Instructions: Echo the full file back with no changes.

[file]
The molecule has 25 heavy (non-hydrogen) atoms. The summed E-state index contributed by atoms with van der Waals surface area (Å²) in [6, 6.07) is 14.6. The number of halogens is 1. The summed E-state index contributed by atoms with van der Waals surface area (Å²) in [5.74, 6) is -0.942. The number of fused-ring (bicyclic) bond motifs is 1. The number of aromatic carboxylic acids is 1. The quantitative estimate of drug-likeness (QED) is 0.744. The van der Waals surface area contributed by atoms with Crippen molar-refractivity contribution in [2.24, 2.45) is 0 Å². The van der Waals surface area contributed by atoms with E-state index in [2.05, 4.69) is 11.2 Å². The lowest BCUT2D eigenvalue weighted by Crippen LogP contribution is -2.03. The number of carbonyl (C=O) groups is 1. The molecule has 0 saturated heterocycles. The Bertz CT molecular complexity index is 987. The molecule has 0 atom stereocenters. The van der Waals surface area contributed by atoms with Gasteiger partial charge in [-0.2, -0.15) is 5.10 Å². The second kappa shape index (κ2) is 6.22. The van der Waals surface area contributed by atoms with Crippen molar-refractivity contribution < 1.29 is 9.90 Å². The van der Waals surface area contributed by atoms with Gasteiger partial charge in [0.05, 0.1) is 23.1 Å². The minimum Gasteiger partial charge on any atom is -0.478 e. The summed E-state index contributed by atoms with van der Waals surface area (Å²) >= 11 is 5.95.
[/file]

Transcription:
The molecule has 25 heavy (non-hydrogen) atoms. The summed E-state index contributed by atoms with van der Waals surface area (Å²) in [6, 6.07) is 14.6. The number of halogens is 1. The summed E-state index contributed by atoms with van der Waals surface area (Å²) in [5.74, 6) is -0.942. The number of fused-ring (bicyclic) bond motifs is 1. The number of aromatic carboxylic acids is 1. The quantitative estimate of drug-likeness (QED) is 0.744. The van der Waals surface area contributed by atoms with Crippen molar-refractivity contribution in [2.24, 2.45) is 0 Å². The van der Waals surface area contributed by atoms with E-state index in [2.05, 4.69) is 11.2 Å². The lowest BCUT2D eigenvalue weighted by Crippen LogP contribution is -2.03. The number of carbonyl (C=O) groups is 1. The molecule has 0 saturated heterocycles. The Bertz CT molecular complexity index is 987. The molecule has 0 atom stereocenters. The van der Waals surface area contributed by atoms with Gasteiger partial charge in [-0.2, -0.15) is 5.10 Å². The second kappa shape index (κ2) is 6.22. The van der Waals surface area contributed by atoms with Crippen molar-refractivity contribution < 1.29 is 9.90 Å². The van der Waals surface area contributed by atoms with Gasteiger partial charge in [0.05, 0.1) is 23.1 Å². The minimum Gasteiger partial charge on any atom is -0.478 e. The summed E-state index contributed by atoms with van der Waals surface area (Å²) >= 11 is 5.95.